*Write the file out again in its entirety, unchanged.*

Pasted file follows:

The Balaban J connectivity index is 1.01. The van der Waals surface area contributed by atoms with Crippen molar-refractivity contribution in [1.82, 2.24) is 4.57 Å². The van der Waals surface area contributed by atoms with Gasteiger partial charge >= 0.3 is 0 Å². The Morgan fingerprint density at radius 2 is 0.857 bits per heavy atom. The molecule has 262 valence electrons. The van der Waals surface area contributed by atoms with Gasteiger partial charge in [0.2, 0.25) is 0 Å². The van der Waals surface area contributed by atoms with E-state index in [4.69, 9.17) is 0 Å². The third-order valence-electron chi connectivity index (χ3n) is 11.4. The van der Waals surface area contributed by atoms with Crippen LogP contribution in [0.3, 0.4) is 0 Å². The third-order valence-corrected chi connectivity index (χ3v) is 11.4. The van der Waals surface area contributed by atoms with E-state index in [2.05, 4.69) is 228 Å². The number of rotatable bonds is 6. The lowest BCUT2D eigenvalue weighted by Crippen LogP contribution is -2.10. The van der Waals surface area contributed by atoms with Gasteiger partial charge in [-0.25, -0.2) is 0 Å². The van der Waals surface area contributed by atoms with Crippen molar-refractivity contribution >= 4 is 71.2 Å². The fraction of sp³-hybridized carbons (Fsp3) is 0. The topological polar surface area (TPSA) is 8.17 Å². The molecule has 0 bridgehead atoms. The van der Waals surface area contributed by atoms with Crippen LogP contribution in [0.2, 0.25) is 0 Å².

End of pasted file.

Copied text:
The Balaban J connectivity index is 1.01. The van der Waals surface area contributed by atoms with Crippen molar-refractivity contribution in [1.82, 2.24) is 4.57 Å². The van der Waals surface area contributed by atoms with Gasteiger partial charge >= 0.3 is 0 Å². The Morgan fingerprint density at radius 2 is 0.857 bits per heavy atom. The molecule has 262 valence electrons. The van der Waals surface area contributed by atoms with Gasteiger partial charge in [0.2, 0.25) is 0 Å². The van der Waals surface area contributed by atoms with E-state index in [4.69, 9.17) is 0 Å². The third-order valence-electron chi connectivity index (χ3n) is 11.4. The van der Waals surface area contributed by atoms with Crippen LogP contribution in [0.3, 0.4) is 0 Å². The third-order valence-corrected chi connectivity index (χ3v) is 11.4. The van der Waals surface area contributed by atoms with E-state index in [2.05, 4.69) is 228 Å². The number of rotatable bonds is 6. The lowest BCUT2D eigenvalue weighted by Crippen LogP contribution is -2.10. The van der Waals surface area contributed by atoms with Gasteiger partial charge in [-0.25, -0.2) is 0 Å². The van der Waals surface area contributed by atoms with Crippen molar-refractivity contribution >= 4 is 71.2 Å². The fraction of sp³-hybridized carbons (Fsp3) is 0. The topological polar surface area (TPSA) is 8.17 Å². The molecule has 0 bridgehead atoms. The van der Waals surface area contributed by atoms with Crippen LogP contribution in [0.2, 0.25) is 0 Å².